Currency markets fluctuated after Switzerland brokered a rescue of Credit Suisse Group AG, with traders weighing the deal’s impact on the Federal Reserve’s monetary-tightening path.
(Bloomberg) — Currency markets fluctuated after Switzerland brokered a rescue of Credit Suisse Group AG, with traders weighing the deal’s impact on the Federal Reserve’s monetary-tightening path.
The yen slipped against the dollar following a choppy open after UBS Group AG agreed to buy its rival bank for about $3.2 billion. The Swiss franc was little changed.
While the news initially calmed traders’ worries about the stability of the financial system, their focus quickly turned to the Fed’s interest-rate decision Wednesday. They debated whether this left officials free to pursue an aggressive policy or whether continuing macro worries will slow that path as markets bet last week.
UBS to Buy Credit Suisse in $3.3 Billion Deal to End Crisis
There “is a risk that financial conditions could tighten so much it causes a sharply disinflationary hard landing,” wrote Sharon Zollner, chief economist, and David Croy, strategist, at ANZ Bank New Zealand Ltd. “But it’s also a risk that things could be just wobbly enough that central banks will find themselves unable to raise policy rates sufficiently to root out inflation before it becomes truly embedded.”
Swap markets last week indicated around a two-in-three chance that the Fed would opt to push ahead with a quarter-point increase, although pricing suggested that it’s likely to end its tightening cycle there. At the height of bank stress concerns earlier in the week, traders had lowered the odds of a quarter point hike to less than half while some banks changed their calls to expect no rate hike.
The yen fell 0.2% against the dollar after earlier trading in a range as wide as 85 pips. The Swiss franc was down 0.1% against the greenback and slid 0.2% against the euro.
The yen is sensitive to the repricing of Fed rate policy and US bond yields, so the moves “may be in anticipation of what that may do to Fed curve pricing this week,” said Mazen Issa, a senior strategist at TD Securities in New York. Still, it’s “very early to tell right now given liquidity,” he said.
As for the Swiss currency, it has lost some of its haven appeal amid the recent turmoil, and traders have turned to the yen as their main target in their flight to safety.
“While markets digest the news and the deal remains in this contingent stage, the Swiss franc is unlikely to act as the cleanest haven expression,” said Simon Harvey, head of FX analysis at Monex. “Instead, we’ll be monitoring credit-default swaps spreads and UBS’s share price when discussing the franc in the immediate term.”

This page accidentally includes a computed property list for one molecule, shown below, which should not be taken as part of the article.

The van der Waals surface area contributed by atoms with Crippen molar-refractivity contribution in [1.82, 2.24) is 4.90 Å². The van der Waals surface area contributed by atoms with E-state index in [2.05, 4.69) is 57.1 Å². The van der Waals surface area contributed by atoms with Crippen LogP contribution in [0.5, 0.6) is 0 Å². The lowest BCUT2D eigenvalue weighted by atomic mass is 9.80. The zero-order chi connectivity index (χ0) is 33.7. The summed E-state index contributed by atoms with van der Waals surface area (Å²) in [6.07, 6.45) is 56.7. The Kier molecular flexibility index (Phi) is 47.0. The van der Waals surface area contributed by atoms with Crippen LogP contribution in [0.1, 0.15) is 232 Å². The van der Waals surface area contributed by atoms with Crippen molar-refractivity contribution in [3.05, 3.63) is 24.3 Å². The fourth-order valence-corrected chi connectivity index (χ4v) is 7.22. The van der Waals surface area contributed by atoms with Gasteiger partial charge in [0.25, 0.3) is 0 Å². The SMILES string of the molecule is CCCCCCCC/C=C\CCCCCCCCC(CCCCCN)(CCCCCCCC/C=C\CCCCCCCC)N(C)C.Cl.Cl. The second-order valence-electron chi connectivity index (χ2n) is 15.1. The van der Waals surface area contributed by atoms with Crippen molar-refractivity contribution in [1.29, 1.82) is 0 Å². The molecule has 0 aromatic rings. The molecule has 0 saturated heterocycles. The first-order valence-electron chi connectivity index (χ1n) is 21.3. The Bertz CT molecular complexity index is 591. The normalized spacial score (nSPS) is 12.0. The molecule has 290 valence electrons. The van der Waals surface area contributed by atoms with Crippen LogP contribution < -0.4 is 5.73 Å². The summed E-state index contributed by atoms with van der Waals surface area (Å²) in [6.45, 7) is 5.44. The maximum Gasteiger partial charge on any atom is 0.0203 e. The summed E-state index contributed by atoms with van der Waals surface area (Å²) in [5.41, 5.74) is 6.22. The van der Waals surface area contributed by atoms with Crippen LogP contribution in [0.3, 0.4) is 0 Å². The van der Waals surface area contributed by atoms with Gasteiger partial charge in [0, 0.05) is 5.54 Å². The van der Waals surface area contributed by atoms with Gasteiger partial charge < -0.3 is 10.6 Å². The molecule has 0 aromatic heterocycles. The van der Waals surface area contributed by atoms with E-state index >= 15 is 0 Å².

UBS’s all-share deal is priced at a fraction of Credit Suisse’s $8 billion valuation at the close on Friday and it remains to be seen whether it can contain the crisis of confidence. Meanwhile, Californian authorities are working on a break-up of the collapsed Silicon Valley Bank.
UBS to Buy Credit Suisse in Historic Deal to End Crisis
Volatility skyrocketed last week as fears spread about the health of the global financial system amid the effects of the Fed’s yearlong campaign to fight inflation. Concern about potential contagion sent investors scurrying for haven assets and forced a radical rethink about how tight central banks will be able to keep policy.
Front-end Treasury yields were whipsawed by more than 20 basis points every day as investors plowed cash into US securities. US bank equities took a beating and technology stocks turned out to be something of a refuge.
Meanwhile, in a sign that central banks are looking at other means to ensure the stability of the financial system, the Fed and five other central banks announced coordinated action to boost liquidity in their standing US dollar swap arrangements.
“This is still a fragile risk environment,” said Viraj Patel, a global macro strategist at Vanda Research. “I doubt anyone will be putting on risk in size whilst we’re all figuring out the ramifications.”
–With assistance from Alice Gledhill and Michael G. Wilson.
(Updates yen move in second paragraph, currencies in fifth paragraph.)
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